My copy of Just Food with my thoughts on sticky tabs.

It is incredibly intriguing read. McWilliams is painstakingly fair in his systematic criticism of the local and the organic food movements. What the title does not give away is that he is no proponent of the results of Green Revolution or the industrialization of food production either. Although I am super anxious to post about what I have been reading, I am not yet ready.

I did think I would be remiss, however, if I did not mention that there is a new book (published just last week) making a similar assertion. That is, in terms of the ability to save the environment, locavore/farm-to-fork movements are well-meaning but gravely misguided. The Locavore’s Dilemma: In Praise of the 10,000-Mile Diet is by University of Toronto associate geography professor, Pierre Desrochers, and policy analyst, Hiroko Shimizu.

An interview with Prof. Desrochers can be found here.

Much more on this topic to follow!

If you have an opinion (on locavores/local food movement, globalization/industrialization of food, agriculture and the environment, the books specifically), please share!

Introduction to bread making

This past weekend I made Amish Friendship Bread. It tasted fine. It has a nice texture and an earthy sweetness that reminds me a little of my Baba’s bread.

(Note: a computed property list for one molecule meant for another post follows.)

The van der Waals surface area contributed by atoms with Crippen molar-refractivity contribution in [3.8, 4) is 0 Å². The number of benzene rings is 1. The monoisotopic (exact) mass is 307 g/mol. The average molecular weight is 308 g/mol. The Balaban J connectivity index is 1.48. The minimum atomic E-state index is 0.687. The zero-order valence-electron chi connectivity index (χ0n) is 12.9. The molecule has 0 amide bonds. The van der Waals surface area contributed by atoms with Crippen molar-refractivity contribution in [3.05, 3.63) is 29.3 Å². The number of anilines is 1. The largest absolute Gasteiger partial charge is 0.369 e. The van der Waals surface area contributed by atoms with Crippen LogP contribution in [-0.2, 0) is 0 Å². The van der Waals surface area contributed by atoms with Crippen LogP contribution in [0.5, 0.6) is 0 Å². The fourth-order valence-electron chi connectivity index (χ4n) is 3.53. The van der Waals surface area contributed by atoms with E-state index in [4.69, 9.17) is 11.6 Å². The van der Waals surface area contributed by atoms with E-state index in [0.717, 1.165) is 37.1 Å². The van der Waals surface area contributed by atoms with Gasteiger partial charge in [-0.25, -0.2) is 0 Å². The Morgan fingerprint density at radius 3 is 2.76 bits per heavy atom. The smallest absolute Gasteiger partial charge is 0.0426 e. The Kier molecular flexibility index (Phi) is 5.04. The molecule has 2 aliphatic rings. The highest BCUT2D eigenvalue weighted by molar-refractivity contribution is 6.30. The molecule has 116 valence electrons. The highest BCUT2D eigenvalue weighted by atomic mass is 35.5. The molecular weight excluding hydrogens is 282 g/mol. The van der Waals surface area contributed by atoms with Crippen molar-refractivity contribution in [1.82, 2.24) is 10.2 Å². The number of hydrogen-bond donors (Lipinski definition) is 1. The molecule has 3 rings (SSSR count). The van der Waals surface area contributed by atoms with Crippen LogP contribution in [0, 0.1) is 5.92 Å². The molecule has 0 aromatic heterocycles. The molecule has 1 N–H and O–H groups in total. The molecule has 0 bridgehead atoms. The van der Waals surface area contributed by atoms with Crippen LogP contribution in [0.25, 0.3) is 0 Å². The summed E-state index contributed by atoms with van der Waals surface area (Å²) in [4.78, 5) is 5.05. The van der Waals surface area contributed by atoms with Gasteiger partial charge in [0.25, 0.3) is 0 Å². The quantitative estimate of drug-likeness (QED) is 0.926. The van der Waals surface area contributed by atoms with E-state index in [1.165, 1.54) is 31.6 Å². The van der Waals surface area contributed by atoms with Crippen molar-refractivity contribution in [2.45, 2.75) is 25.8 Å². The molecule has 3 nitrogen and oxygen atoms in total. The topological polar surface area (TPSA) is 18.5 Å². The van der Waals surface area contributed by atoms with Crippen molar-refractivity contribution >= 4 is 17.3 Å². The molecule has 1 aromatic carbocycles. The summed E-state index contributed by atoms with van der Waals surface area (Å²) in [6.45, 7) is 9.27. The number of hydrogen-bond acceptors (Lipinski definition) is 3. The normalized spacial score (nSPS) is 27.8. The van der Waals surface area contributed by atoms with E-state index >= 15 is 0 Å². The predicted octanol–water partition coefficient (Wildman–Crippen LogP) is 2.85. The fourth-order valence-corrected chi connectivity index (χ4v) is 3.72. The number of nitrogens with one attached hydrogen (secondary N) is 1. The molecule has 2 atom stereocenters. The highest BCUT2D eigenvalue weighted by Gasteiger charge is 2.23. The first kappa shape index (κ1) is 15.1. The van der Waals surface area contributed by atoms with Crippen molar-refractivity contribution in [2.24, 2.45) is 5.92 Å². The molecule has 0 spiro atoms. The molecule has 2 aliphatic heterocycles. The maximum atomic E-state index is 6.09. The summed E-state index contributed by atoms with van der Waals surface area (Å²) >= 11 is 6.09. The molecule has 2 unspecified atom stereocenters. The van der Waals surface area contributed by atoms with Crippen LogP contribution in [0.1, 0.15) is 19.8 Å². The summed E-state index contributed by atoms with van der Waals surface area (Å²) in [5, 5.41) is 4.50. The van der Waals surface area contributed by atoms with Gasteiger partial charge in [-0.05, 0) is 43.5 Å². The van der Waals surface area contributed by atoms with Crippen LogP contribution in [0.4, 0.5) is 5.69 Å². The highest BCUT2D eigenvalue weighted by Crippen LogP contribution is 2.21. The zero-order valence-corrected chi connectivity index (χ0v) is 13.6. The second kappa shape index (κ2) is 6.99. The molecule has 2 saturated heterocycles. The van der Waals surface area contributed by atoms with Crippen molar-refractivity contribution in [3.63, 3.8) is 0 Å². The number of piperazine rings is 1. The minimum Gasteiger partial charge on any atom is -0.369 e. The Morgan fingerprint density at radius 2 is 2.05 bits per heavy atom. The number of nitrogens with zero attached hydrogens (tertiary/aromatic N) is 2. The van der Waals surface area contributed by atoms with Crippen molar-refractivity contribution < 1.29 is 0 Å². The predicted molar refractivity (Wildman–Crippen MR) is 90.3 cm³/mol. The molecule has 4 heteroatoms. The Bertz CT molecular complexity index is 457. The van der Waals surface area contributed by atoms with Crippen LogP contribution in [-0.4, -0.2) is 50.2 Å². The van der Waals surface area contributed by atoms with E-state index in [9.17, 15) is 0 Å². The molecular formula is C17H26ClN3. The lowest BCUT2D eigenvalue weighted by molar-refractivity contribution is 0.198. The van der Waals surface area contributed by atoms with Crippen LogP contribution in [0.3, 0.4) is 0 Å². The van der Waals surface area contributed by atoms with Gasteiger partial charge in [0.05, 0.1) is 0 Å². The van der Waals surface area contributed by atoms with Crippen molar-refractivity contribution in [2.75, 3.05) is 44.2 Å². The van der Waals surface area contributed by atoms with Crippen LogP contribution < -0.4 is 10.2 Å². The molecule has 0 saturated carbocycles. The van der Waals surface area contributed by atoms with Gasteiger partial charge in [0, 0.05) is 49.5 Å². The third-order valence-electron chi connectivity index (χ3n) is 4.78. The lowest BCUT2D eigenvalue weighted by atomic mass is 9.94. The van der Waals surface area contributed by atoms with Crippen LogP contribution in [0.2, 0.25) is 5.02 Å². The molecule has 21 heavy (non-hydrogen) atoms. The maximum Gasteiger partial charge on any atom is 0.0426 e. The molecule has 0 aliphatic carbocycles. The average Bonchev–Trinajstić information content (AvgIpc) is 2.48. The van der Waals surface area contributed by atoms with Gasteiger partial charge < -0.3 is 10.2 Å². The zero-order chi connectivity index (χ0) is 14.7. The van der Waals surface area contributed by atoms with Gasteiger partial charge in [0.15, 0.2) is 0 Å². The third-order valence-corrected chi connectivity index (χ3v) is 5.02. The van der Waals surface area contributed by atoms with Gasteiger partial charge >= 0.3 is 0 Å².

This was my first time baking with yeast. To be honest, doing so used to intimidate me greatly. This may seem silly to some, especially because many people all over the world bake their own bread. I am hoping that maybe others share my trepidation, only so that what I write about below might inspire them as well!

Now that I know what the active yeast will look like and smell like – much like beer, actually – I am really excited to try baking a loaf of savoury bread.

I wanted a very, very simple bread recipe and I knew I could count on one man in particular. If you are not already familiar with Mark Bittman allow me to introduce you to my most current food-hero crush. Mark Bittman is a food writer and journalist with a wicked TED talk about the dangers and inadequacies of our Western diet. Mark Bittman explains, “I try to write simple, straightforward recipes that encourage people to cook rather than wow or intimidate them.” I decided to put his assurances to the test.